I think we should apply a death tax only to dead people. A 100% tax on post-death income to the estates of the dead. That should speed up the settlement process.
If it really was an "inheritance" tax, then each person would have an "inheritance tax allowance", that is the amount they are allowed to inherit before the taxes start. So if 20 of my ancestors all kicked the bucket at once, each leaving me a modest fortune that adds up to a large total, then I would be liable for a hefty inheritance tax bill. Whereas, if great aunt Mabel died and left $1000 for each of her 1000 progeny, then no tax would be due, as surely a measly sum like $1000 would fall below any reasonable inheritance limit.
The "death" or "estate" tax is levied on the value of the assets of the person who died, not on the value of the amount received by an individual who inherits. Ergo, it's a death tax.
Small nitpick: It isn't a "gift of $22 million" but a bequest. If gifts of 22 million were allowed free of tax, then absolutely nobody would ever pay inheritance taxes. The current annual limit for non-taxable gifts is $15,000 per recipient.
Wonder why wealthy US families like having lots of grandkids? Because each can receive 15K into their trust fund tax-free from each elderly relative per year. Amongst established families this is the primary means of moving money between generations. And if you are pregnant now, getting the baby born before Monday means a 15K bonus that it won't get if born on Tuesday.
Your reasoning about the allowances is backwards. If you lose a parent, an uncle and a grandparent all in one year, and get $22 million from each, then you have had a $66 million dollar "tax allowance". There's only one of you, but there are 3 deaths, so $22 million per death, ergo, a death tax. Conversely, if you work for 3 companies, you don't get to consider each income separately and pay only the bottom bracket of income tax for each of them; you pay the bracket that is appropriate for your total income, because it's an income tax, not a having-an-employee tax. (in the UK we also have a 'having-an-employee' tax, but that's handled separately).
What if they provided a comfortable lifestyle for their children? Would that just be taken away by the government upon the parent's death?
I agree that it should be paid as an income tax, at the appropriate tax bracket of the inheritor. If it stays within the estate, then at the relevant income tax bracket for the estate.
If there isn't any income tax on estates, then I see your point and that should definitely be changed.
As we live longer, we're also able to have children later, and I know many people in their twenties who have had parents pass away or expect it to happen soon.
Nonetheless, with enough kids, that money doesn't go terribly far in the Bay Area.
What about sales/excise/VAT taxes? This letter seems disingenuous at best.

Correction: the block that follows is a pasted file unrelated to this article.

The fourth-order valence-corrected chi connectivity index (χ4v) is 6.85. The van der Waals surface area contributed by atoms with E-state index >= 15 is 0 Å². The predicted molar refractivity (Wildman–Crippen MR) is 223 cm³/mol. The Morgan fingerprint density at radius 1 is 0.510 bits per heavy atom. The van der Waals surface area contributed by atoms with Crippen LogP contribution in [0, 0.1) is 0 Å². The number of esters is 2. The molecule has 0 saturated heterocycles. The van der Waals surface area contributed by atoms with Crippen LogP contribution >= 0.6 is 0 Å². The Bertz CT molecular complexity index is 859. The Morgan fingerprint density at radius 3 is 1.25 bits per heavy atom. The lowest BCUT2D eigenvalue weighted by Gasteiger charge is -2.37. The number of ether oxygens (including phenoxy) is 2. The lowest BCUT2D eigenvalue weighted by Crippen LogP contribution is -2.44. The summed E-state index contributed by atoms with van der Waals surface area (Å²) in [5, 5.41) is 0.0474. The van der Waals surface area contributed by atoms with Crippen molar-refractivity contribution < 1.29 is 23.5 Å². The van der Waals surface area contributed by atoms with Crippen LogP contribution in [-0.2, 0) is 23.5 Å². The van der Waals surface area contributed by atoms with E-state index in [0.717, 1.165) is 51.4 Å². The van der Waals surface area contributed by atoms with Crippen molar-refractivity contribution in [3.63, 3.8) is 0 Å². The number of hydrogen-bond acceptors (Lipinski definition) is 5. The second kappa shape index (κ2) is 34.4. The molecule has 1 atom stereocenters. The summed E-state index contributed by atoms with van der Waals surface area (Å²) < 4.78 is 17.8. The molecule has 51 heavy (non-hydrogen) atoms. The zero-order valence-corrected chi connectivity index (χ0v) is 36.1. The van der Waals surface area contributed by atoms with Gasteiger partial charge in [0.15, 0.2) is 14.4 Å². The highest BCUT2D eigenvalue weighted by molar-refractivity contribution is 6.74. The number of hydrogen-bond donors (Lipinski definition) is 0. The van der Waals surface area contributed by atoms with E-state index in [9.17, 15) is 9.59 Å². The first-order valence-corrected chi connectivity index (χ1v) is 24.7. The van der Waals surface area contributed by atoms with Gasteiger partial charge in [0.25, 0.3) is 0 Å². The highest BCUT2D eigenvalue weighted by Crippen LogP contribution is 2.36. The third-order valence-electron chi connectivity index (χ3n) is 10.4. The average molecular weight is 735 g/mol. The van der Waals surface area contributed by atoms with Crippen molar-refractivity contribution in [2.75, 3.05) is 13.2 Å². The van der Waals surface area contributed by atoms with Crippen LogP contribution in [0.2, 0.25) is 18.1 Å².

2) Sales/excise/VAT taxes are still collected whether it's the parent or child who is spending the money. It's symmetrical and doesn't treat one moment in time or one generation differently than another.
"An exceptionally productive individual can generate billions, but then when he dies the money goes to his heirs which may not have done anything to deserve commanding that much wealth other than having been raised by (and having the genetics of) the exceptionally productive individual, which is a far cry from being exceptionally productive themselves.
My thought was to create a cap on inheritance. Enough so that the heirs would be able to live a normal middle class life without working, but not be disgustingly wealthy like the parent. ~$5 million seemed like enough to live off interest for a lifetime. I don't think productivity would be disincentivized too much by this, as the productive individuals still get to use their wealth as long as they're living. It'd probably be pretty difficult to plug all the loopholes but I think it's worth thinking about.
We could lighten some other taxes (income, property, whatever) for this increased death tax such that the overall government tax income remains roughly the same, to make the proposal more palatable. Overall, everyone keeps more of their wealth, and the playing field is leveled and we're a bit closer to an actual meritocracy."
Simple, and successful businesses survive it.
Now a) have these people never heard of VAT? b) every last bartender, private jet pilot, jazz musician, minder and hooker said wastrel interacts with pays taxes. The truth is, the playboy billionaire is way better for the economy than the upright citizen who sits at home on a pile of money.
And... the author knows this. He’s just hoping that cheap moralism will get you to agree with him when actually it’s part of a programme of action where he doesn’t disclose his actual motivations.
I said dumb at the start, dishonest would be more accurate.
They reject this idea of "collective fairness" because individuals' rights are much more important than the rights of the collective.
Also, I'm now dying to know how many economists in total have an opinion on estate taxation. They ought to know better than anyone else that sometimes proportions are more significant than absolute values.
My own, not-an-economist opinion is that the estate tax is bad, only because it waits until someone has died before making an intervention, then tries to do too much, all at once, and probably too late to make a difference. The letter is correct in that death should not be a taxable event. The tax should probably be invoked every time wealth is transferred from an elder benefactor to a younger, adult recipient, and defined such that all the trusts and offshore accounts and sham business arrangements are transparent to the taxing authority. If your "job" is to be an executive assistant to mommy or daddy, and for that you earn six figures, then the taxing authority should be able to determine the amount paid in excess of the median executive assistant and levy the nepotism tax on that. The idea is not to make money, but to discourage certain behaviors. If the rich people avoid the tax by employing their peers' children instead of their own, that's fine; it gives those kids the opportunity to work for a boss that won't cut them slack just to avoid awkwardness at the holidays.